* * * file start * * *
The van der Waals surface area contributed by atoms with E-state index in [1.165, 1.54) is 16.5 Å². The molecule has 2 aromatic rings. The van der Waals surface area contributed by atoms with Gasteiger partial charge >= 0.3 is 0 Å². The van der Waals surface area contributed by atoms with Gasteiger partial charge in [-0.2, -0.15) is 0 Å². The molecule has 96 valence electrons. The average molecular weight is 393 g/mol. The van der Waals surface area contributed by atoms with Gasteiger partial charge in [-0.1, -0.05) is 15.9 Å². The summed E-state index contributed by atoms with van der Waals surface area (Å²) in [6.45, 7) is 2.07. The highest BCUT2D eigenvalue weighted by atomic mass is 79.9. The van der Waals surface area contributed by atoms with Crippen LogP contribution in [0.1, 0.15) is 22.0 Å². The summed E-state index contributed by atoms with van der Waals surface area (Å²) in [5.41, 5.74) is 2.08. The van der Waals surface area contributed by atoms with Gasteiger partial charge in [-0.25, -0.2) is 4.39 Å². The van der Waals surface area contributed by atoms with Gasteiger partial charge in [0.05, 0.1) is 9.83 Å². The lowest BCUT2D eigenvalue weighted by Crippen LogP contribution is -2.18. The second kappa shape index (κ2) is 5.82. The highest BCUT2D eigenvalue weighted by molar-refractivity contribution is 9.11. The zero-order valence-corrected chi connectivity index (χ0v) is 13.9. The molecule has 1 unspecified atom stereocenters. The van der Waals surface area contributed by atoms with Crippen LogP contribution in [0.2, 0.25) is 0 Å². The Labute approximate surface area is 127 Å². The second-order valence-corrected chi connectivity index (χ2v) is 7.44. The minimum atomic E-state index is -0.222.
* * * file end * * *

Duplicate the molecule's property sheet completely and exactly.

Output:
The van der Waals surface area contributed by atoms with E-state index in [1.165, 1.54) is 16.5 Å². The molecule has 2 aromatic rings. The van der Waals surface area contributed by atoms with Gasteiger partial charge >= 0.3 is 0 Å². The van der Waals surface area contributed by atoms with Gasteiger partial charge in [-0.2, -0.15) is 0 Å². The molecule has 96 valence electrons. The average molecular weight is 393 g/mol. The van der Waals surface area contributed by atoms with Gasteiger partial charge in [-0.1, -0.05) is 15.9 Å². The summed E-state index contributed by atoms with van der Waals surface area (Å²) in [6.45, 7) is 2.07. The highest BCUT2D eigenvalue weighted by atomic mass is 79.9. The van der Waals surface area contributed by atoms with Crippen LogP contribution in [0.1, 0.15) is 22.0 Å². The summed E-state index contributed by atoms with van der Waals surface area (Å²) in [5.41, 5.74) is 2.08. The van der Waals surface area contributed by atoms with Gasteiger partial charge in [-0.25, -0.2) is 4.39 Å². The van der Waals surface area contributed by atoms with Gasteiger partial charge in [0.05, 0.1) is 9.83 Å². The lowest BCUT2D eigenvalue weighted by Crippen LogP contribution is -2.18. The second kappa shape index (κ2) is 5.82. The highest BCUT2D eigenvalue weighted by molar-refractivity contribution is 9.11. The zero-order valence-corrected chi connectivity index (χ0v) is 13.9. The molecule has 1 unspecified atom stereocenters. The van der Waals surface area contributed by atoms with Crippen LogP contribution in [0.2, 0.25) is 0 Å². The Labute approximate surface area is 127 Å². The second-order valence-corrected chi connectivity index (χ2v) is 7.44. The minimum atomic E-state index is -0.222.